SPM 08-15-2019: Large Hail Producing Severe Thunderstorm over the Northeast Plains & an (Unofficial) New State Hail Stone Record!

Issue Date: Thursday, August 15th, 2019
Issue Time: 9:30AM MDT

Summary:

Once again, the main weather story on Thursday was a severe thunderstorm over the far eastern plains. The threat yesterday was over a much smaller area than Tuesday, but the cap was broken and the environment was right for some large hail and strong winds with CAPE and shear parameters fairly high along the border. A Severe Thunderstorm Watch was issued for the Northeast Plains just after 4PM with the lone, large storm of the day gaining strength as it moved in from Wyoming into Yuma County. This storm traveled south along the border and produced 3 inch diameter hail (tea cup size) in Yuma County and a 70mph gust (measurement taken in Kit Carson County near Stratton). Throughout its life cycle, it produced a lot of hail ranging from 1 inch to 2.5 inches, which stripped crops of their leaves. Speaking of hail, it looks like the hail stone from Tuesday might have broken a new state record (not official yet). The hail stone measured 4.83 inches in diameter, which was after 30 minutes after it fell – meaning it was likely bigger! It weighed 8.5 ounces and its widest circumference was 12 7/8 inches. Take a look at the photo from the Goodland NWS office below.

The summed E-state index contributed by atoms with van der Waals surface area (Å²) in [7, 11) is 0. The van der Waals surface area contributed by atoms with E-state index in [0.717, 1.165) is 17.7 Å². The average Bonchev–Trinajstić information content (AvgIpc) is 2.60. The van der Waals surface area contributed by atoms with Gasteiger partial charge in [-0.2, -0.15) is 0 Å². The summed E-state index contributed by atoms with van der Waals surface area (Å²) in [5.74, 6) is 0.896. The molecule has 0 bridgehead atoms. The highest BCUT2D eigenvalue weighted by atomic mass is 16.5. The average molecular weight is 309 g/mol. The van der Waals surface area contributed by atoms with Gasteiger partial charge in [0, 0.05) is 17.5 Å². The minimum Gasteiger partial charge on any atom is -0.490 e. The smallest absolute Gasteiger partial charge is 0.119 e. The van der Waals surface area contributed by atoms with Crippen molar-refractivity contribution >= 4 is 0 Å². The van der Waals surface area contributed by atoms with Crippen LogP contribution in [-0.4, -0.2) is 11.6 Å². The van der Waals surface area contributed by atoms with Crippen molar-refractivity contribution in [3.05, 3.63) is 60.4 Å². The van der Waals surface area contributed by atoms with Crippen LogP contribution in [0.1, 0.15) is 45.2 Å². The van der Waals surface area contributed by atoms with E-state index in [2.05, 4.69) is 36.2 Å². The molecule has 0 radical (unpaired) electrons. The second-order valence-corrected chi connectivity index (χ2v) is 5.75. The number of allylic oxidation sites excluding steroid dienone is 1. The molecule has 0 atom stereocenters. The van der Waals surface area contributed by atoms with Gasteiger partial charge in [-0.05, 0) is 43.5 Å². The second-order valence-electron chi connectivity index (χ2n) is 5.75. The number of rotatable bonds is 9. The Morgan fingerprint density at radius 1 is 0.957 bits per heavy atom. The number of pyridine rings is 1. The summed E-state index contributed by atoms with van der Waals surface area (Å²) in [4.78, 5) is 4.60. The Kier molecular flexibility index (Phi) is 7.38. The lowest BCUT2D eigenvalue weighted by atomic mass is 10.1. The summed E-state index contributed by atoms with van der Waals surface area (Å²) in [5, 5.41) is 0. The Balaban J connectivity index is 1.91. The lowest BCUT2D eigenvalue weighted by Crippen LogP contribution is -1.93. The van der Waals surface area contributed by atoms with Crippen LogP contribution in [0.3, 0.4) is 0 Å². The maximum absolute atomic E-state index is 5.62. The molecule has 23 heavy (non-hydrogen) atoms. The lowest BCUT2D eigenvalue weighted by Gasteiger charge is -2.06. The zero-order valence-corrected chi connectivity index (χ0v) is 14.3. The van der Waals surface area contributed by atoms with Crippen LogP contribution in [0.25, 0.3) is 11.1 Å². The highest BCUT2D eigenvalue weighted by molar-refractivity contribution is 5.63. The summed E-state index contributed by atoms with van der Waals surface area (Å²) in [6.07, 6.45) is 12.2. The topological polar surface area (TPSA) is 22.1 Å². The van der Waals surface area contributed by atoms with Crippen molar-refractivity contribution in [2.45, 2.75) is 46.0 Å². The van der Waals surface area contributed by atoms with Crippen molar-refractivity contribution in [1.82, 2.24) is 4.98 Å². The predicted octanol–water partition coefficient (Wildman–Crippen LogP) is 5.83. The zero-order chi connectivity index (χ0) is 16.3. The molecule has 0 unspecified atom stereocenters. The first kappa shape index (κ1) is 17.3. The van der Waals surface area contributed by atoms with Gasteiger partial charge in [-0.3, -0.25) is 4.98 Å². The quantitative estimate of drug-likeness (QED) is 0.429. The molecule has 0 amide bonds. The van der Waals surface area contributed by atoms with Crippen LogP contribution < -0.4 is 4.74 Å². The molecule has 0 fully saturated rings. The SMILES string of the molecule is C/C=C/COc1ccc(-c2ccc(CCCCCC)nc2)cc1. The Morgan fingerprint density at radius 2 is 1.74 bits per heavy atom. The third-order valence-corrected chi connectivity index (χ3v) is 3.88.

As far as rainfall totals, the storm over the eastern plains had max 1-hour rain rates up to 1.65 inches. Additional storms that fired along the Southeast Mountains, and moved over the Raton Ridge, produced totals up to 0.6 inches. One stationary storm along the southern edge of Costilla County had an Areal Flood Advisory at 6:30PM. Radar estimates a small area received up to 1.2 inches of rain with 1-hour rain rates just under 1 inch, but there were no flooding reports as of this morning or observations in the area.

To see estimated precipitation totals over your neighborhood on Wednesday, scroll down the State Precipitation Map below.

Click Here For Map Overview

The map below shows radar-estimated, rainfall gage-adjusted Quantitative Precipitation Estimates (QPE) across Colorado. The map is updated daily during the operational season (May 1 – Sep 30) by 11AM. The following six layers are currently available: 24-hour, 48-hour and 72-hour total precipitation, as well as maximum 1-hour, 2-hour and 6-hour precipitation over the past 24 hour period (to estimate where flash flooding may have occurred). The 24-hour, 48-hour and 72-hour total precipitation contain bias corrections that are not disaggregated into the hourly estimates, so there will likely be some differences. The accumulation ending time is 7AM of the date shown in the bottom right corner. Also shown optionally are vulnerable fire burn areas (post 2012), which are updated throughout the season to include new, vulnerable burn areas. The home button in the top left corner resets the map to the original zoom.